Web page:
Wednesday, January 16, 2008

Natomas Building, Sacramento Flooding

Though it is good to be concerned about Natomas flooding, it is not so good to be running low on water in a state where north-state rainfall, if captured, can supply Central and Northern California.

Two projects would reduce both worries in Sacramento “considered the urban area most vulnerable to catastrophic flooding in the nation”.

In addition to building the Auburn Dam, which we have long advocated, raising Shasta Dam to the original height it was engineered for, would, as noted in a 2004 Sacramento Bee article:

“From an engineering standpoint, it's [raising the dam] a piece of cake. The dam, built between 1938 and 1945, was originally planned to be 200 feet taller. At 800 feet, it would have been the highest and biggest in the world.

“Sheri Harral, public affairs officer at the dam, said World War II and materials shortages associated with the war effort led to a decision to stop construction at 602 feet.

"The thinking was to come back and add on to it if ever there was a need to," Harral said. "They started looking at raising it in 1978."

“If Shasta Dam had been built up to its engineering limit in 1945, it is arguable that Northern and Central California would not be facing a critical water shortage now.

“According to a 1999 Bureau of Reclamation study, a dam 200 feet taller would be able to triple storage to 13.89 million acre-feet of water.

“Still, tripling the size of Shasta Lake, on paper at least, would store nine times the projected 2020 water deficit for the Sacramento, San Joaquin and Tulare Lake basins during normal water years.”

It is not to late to rectify the mistakes of the past and encourage public leadership to respond to the serious need to address catastrophic flooding through adoption of a 500 year level of flood protection for our community, and the need for more water in the growing Sacramento region, by raising Shasta Dam and building Auburn Dam.

Levee report shocks city
Feds plan tough restrictions that could halt building in Natomas and require flood insurance.
By Mary Lynne Vellinga And Matt Weiser -
Published 12:18 am PST Wednesday, January 16, 2008

After years of post-Hurricane Katrina pressure to improve the nation's defenses against catastrophic flooding, the federal government took a drastic step Tuesday.

The Federal Emergency Management Agency said it would place Sacramento's fast-growing Natomas in a flood hazard zone, essentially halting construction of homes, offices and stores until the levees are improved.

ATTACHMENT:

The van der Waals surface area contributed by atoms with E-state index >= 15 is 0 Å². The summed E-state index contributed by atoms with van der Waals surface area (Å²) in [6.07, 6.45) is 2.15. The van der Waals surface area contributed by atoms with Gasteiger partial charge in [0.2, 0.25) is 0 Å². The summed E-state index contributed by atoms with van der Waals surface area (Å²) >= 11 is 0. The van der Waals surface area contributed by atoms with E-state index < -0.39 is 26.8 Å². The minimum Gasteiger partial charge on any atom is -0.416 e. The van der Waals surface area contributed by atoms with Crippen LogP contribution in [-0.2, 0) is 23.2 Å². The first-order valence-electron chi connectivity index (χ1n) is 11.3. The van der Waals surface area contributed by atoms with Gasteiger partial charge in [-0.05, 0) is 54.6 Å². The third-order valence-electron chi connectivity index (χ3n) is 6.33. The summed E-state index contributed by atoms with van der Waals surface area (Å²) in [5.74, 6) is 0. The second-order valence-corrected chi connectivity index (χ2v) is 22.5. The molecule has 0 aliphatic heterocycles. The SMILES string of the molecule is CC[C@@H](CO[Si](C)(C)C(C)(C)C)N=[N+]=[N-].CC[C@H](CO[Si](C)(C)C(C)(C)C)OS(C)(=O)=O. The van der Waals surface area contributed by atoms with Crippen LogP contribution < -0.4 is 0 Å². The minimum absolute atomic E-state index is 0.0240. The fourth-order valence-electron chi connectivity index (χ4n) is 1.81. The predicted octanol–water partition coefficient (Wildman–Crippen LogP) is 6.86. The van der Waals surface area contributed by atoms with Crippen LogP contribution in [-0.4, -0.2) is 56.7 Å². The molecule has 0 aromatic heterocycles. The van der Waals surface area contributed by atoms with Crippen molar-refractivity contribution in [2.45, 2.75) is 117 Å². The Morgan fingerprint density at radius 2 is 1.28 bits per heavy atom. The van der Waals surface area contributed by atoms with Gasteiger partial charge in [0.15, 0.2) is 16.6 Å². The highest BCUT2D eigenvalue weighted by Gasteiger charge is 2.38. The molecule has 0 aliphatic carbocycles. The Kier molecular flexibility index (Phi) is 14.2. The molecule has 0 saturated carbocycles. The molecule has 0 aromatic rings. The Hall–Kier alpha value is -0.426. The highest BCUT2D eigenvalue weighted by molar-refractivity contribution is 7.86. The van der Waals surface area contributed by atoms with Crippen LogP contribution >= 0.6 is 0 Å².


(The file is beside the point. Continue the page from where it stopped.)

The FEMA announcement sets a long-awaited deadline for homeowners to buy flood insurance before rates rise.

The designation was greeted with anger and shock by Sacramento city officials who have supported bold levee repair plans but oppose restrictions on building.

City leaders questioned the evaluation conducted by the U.S. Army Corps of Engineers. They said they would seek "an act of Congress" to stop the federal action. And they said the new rules could cripple Sacramento's economy.

"I am very frustrated and very angry with the Army Corps of Engineers and FEMA because Sacramento has really become the poster child of what to do right in flood protection," Mayor Heather Fargo said at a hastily called news conference.

Natomas is a major economic driver for the city, which is facing a significant budget crisis. "I'm totally outraged," City Manager Ray Kerridge said Tuesday. "I don't know how the federal government can do this to this city."

North Natomas today accounts for 47 percent of the development in the city of Sacramento.

Fargo said she wasn't sure the city would appeal, but it would seek help from U.S. Rep. Doris Matsui. "The one solution left that I'm aware of is an act of Congress," she said.

Unlike her late husband, however, it doesn't look as if Matsui will lead a charge to make FEMA back off. In the 1980s, U.S. Reps. Robert Matsui and Vic Fazio pushed through legislation that prevented FEMA from slapping building restrictions on much of Sacramento. But that was before Hurricane Katrina destroyed much of New Orleans.

"Public safety is No. 1," Matsui spokeswoman Lauren Smith said Tuesday. She said the congresswoman was "exploring avenues" that would allow critical projects, such as a planned North Natomas fire station, to proceed.

Sacramento is considered the urban area most vulnerable to catastrophic flooding in the nation.